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  • Sara Chitseko

Will #KnifeFree chicken boxes help young people?

The Home Office has announced their most recent campaign to 'tackle' knife-crime in the form of #KnifeFree branded boxes in chicken shops. The campaign uses one symptom of poverty to 'address' another, plays into racist tropes of Black people loving fried chicken, and is not only an insult to the communities that are most affected by serious violence, but also does nothing to address the root causes which allow violence to manifest.

On the website of All City Media Solutions - the marketing company behind the boxes, they explain why chicken shops were chosen for the campaign, "Never has there been an opportunity that can target the youth, ethnics and urban city audiences with ease. Never has there been an opportunity to target them at a time when they're traditionally hard to reach" (All City Media Solutions, 2019).

The reasoning behind selecting chicken shops is revealing. It is unlikely that the decision would have been given the go-ahead, had there been people that are affected by serious violence, or any substantial number of Black people involved in developing the campaign strategy. This is apparent from their use of language, referring to Black and Brown people as "ethnics," to the underlying racist assumption that knife crime is a "Black issue," rather than a symptom of state-sanctioned austerity, poverty and inequality.

Supporters of the #KnifeFree campaign have pointed to evidence submitted to the Youth Select Committee which identified "chicken shop grooming" as a tactic used to lure children into crime (Evans, 2019). However, there is no evidence, or logical reasoning to suggest that arts and crafts chicken boxes will do anything to stop this. If anything, the campaign is likely to further alienate young people and makes another misguided assumption about young Black men and boys which will only serve to further demonise them (for other examples, see assertions about grime / drill music, Black artists and knife crime).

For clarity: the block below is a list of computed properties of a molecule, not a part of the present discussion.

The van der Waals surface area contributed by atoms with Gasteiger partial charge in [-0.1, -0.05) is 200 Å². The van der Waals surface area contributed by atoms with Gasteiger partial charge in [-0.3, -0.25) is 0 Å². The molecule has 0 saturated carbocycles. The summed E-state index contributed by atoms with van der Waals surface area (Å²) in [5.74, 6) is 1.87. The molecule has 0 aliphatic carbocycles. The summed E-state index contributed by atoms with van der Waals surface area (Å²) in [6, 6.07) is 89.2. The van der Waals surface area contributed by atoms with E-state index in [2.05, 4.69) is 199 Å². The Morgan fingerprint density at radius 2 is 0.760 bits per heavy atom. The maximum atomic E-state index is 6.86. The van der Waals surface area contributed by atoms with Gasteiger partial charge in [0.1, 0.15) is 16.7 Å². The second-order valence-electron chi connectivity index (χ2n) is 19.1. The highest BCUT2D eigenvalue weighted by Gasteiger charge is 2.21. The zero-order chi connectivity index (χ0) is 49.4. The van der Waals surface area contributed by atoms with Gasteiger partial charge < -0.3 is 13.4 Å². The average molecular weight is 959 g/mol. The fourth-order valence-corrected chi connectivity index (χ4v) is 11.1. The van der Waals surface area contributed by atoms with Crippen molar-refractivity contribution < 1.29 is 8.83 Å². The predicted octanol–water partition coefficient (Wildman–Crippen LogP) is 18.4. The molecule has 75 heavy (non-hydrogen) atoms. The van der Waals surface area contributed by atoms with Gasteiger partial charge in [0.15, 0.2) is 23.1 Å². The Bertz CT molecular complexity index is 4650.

The government have a responsibility to tackle the complex issues which have led to young Black men in London being disproportionately likely to be victims of violent crime. To date, their attempts to deal with the issue have been insensitive at the least and often made matters worse. From the Met police' racist "gang matrix" database, to the worsening over-representation of Black people at all stages of criminal justice processes, young Black men are consistently fed the idea that they are inherently bad.

If the government and those that work on behalf of them really wanted to take action to address the issues which young Black people face, they could provide young people with real and financially feasible employment opportunities, fund projects which create space for them to explore their identity, increase positive representations of Black people in the media and take action to dismantle the structural barriers which prevent young Black people from fulfilling their potential. Young people need real opportunities and the Home Office #KnifeFree campaign is frankly derogatory and insulting.


All City Media Solutions (2019). [online] Allcitymediasolutions.com. Available at: https://www.allcitymediasolutions.com/our-story [Accessed 27 Aug. 2019].

Evans, S. (2019). Chicken shops are a hotbed of heroin and grooming so it’s not racist to target them to tackle knife crime, says ex-gang leader. [online] The Sun. Available at: https://www.thesun.co.uk/news/9727695/chicken-shops-hotbed-heroin-grooming-knife-crime-ex-gang-leader/ [Accessed 27 Aug. 2019].